Probably, their reasoning will not go beyond conclusions like the one mentioned above, that CBT is the decisive factor, while they just as probably will be unlikely to admit the quite logic causality between "treatment" with consciousness reducing, and in the long run brain damaging substances and long-term outcomes. Actually, the article explicitly states, that "antipsychotics" are effective treatment for "psychosis": "Don't draw the 'wrong' conclusions from the research results! Take your meds!" Also, an undertone can be traced in the article that clearly emphasizes that "full recovery" doesn't mean "cured". "Schizophrenia" still is a chronic brain disease: "You're still ill! Don't you dare to believe anything else! You're only as lucky as to be in remission!" So, it is unlikely that this study will change anything about how "schizophrenia" is perceived by the "experts", or how it is being treated. Concerning the fact that most of the fully recovered participants either went off neuroleptics, or never used them, this is probably not interpreted as a precondition for their recovery ("remission"), but rather as a result of it. Just as the article doesn't mention the connection between "negative symptoms" like social withdrawal and passivity on the one hand, and the these "negative symptoms" increasing effects of neuroleptic drugs on the other, with one word.

If at all this study makes it to one of the major journals in the field, I suspect it will suffer the same fate as other long-term outcome studies, and soon be buried in the archives, under a load of crap like Thomas Werge's eugenic "research", that allegedly found the genetic cause of "schizophrenia" to be chromosome mutations which are found in 60 - 90% of the general population... (Can't recall whether I wrote about it here, but well, now you know: 60 - 90% of the general population are genetically predisposed to develop "schizophrenia". In other words: to be a human being predisposes you for "schizophrenia". LMAO.)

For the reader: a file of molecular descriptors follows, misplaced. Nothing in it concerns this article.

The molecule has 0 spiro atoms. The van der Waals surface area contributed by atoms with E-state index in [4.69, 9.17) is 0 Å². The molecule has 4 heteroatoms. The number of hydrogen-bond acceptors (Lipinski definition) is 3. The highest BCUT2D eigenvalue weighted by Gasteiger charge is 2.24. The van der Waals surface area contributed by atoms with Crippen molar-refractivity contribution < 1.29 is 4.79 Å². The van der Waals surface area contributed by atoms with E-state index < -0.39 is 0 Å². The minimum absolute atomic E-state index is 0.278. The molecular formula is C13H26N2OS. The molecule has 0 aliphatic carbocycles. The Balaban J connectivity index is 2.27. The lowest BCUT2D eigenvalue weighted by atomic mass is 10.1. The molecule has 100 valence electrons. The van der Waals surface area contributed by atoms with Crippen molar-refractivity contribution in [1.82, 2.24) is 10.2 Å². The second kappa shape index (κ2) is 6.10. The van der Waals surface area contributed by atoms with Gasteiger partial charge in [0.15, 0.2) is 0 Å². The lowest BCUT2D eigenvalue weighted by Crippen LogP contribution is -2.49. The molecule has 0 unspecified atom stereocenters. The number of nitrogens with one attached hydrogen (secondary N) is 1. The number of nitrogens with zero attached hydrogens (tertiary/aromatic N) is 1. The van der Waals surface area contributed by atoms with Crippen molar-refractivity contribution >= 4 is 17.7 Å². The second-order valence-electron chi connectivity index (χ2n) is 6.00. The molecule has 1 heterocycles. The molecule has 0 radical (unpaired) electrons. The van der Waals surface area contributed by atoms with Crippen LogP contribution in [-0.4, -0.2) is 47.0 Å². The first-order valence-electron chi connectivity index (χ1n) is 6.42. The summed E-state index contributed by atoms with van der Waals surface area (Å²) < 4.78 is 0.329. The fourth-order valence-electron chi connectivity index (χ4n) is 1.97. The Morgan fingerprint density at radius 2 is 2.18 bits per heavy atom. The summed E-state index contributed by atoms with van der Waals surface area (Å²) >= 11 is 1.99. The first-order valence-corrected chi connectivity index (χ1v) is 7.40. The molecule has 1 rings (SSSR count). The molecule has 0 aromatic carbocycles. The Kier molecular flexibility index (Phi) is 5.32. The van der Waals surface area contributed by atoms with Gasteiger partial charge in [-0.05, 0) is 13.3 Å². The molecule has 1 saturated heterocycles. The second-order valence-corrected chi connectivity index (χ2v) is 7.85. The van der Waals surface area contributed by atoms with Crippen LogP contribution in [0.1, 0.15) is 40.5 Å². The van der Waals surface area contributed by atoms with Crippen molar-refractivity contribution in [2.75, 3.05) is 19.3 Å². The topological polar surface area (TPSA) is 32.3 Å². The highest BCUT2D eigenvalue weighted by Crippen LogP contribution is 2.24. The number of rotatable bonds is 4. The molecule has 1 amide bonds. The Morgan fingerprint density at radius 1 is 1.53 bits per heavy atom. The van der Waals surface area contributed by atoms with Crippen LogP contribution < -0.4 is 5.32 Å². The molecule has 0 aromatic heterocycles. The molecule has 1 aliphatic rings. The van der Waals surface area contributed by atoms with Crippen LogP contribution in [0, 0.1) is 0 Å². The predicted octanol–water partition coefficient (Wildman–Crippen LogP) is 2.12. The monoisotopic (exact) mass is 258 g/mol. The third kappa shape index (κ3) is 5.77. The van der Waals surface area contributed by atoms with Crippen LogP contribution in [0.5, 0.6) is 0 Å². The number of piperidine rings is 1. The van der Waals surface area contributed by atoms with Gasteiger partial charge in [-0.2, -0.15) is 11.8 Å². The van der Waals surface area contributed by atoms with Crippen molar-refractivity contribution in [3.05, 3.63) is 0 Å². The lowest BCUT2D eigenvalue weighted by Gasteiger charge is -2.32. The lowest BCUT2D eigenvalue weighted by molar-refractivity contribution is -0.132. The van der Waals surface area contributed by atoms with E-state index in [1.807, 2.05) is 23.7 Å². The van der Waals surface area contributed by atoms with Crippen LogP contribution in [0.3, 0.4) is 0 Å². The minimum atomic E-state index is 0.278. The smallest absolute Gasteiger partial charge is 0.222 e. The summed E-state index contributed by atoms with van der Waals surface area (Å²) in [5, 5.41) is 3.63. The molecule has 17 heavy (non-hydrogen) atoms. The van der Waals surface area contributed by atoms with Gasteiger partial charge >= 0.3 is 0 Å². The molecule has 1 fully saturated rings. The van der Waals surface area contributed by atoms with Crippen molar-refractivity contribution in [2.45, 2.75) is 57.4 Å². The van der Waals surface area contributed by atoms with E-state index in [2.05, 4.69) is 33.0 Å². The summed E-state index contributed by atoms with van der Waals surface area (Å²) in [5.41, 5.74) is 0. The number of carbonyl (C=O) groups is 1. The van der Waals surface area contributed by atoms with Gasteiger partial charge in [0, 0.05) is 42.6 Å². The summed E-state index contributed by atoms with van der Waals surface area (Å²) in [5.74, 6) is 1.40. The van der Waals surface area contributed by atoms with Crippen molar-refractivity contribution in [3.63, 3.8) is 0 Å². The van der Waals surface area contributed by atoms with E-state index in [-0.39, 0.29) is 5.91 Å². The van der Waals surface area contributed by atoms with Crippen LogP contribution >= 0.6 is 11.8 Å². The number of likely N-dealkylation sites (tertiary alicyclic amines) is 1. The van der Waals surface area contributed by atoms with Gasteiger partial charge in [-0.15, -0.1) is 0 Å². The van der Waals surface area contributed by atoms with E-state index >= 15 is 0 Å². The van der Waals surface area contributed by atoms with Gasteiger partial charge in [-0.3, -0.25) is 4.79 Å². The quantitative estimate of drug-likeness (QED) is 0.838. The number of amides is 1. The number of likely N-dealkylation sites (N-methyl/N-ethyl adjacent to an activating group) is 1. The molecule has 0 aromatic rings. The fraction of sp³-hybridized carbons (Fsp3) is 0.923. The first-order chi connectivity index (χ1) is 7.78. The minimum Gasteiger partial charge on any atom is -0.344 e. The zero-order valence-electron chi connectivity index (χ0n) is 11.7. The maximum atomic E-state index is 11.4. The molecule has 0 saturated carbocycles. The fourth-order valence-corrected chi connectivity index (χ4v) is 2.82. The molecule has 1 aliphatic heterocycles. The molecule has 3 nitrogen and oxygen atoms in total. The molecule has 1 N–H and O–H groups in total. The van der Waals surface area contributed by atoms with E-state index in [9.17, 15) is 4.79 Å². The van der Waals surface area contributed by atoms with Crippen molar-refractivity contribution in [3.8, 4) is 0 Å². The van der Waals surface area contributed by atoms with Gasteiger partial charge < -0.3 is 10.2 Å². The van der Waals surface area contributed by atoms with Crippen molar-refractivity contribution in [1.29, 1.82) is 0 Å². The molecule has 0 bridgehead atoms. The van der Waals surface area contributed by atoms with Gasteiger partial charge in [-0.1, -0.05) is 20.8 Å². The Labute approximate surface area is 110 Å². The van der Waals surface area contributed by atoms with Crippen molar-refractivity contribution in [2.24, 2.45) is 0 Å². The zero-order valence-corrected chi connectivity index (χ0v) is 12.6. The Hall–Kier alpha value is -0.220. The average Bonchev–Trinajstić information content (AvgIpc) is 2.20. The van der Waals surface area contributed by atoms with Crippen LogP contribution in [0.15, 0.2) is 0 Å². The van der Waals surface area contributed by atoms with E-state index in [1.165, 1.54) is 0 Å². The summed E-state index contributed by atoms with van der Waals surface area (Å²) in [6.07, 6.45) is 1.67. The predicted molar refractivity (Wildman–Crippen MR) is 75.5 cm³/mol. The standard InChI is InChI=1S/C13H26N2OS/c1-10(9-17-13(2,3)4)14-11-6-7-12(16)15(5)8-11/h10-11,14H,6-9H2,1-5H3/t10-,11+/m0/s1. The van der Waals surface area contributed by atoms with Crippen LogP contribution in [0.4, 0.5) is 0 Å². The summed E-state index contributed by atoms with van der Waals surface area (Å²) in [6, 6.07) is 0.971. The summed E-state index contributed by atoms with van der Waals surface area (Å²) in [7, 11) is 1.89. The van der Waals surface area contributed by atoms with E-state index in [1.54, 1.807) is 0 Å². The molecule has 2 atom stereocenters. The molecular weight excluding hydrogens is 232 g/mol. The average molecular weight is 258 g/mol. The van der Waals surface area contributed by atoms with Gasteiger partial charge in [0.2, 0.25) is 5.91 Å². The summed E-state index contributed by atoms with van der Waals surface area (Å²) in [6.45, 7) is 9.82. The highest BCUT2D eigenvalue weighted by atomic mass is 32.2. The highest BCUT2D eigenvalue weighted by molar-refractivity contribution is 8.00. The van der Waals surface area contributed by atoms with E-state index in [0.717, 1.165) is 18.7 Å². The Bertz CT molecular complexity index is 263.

BTW: the article calls OPUS a "psycho-social" project. Not by any stretch of imagination can I find much "psycho-social" about a project that explicitly promotes " - psycho education with weight on a biological model (guilt reducing)", and "antipsychotic medical treatment" as "indicated" for "most of the patients".


Rossa Forbes said...

Thanks for "translating" the article from Danish into English. It sounds exactly like they reached the conclusions that would support their biased notion about what recovery is and that meds must be taken.

Marian said...

Rossa: I couldn't help it, I had this picture in my head of someone trying to piece together a jigsaw puzzle, and make it show not the actual picture, but the one they want it to show, while they don't mind to manipulate the pieces more or less forcibly, and ignore that the whole picture somehow becomes totally distorted.

Another piece of interesting info on Merete Nordentoft: at least until last year, she made some extra money as a spokesperson for Eli Lilly. That she doesn't appear on the list as currently being on any pharmaceutical company's pay roll doesn't mean she isn't. It only means that she either isn't paid more than what she's allowed to without permission, or that she's decided the Danish taxes are far too high, while a hard working woman like her is grossly underpaid. Lots of Danish doctors face this dilemma, and feel they can't but sidestep the law in order to ensure survival, those poor bastards!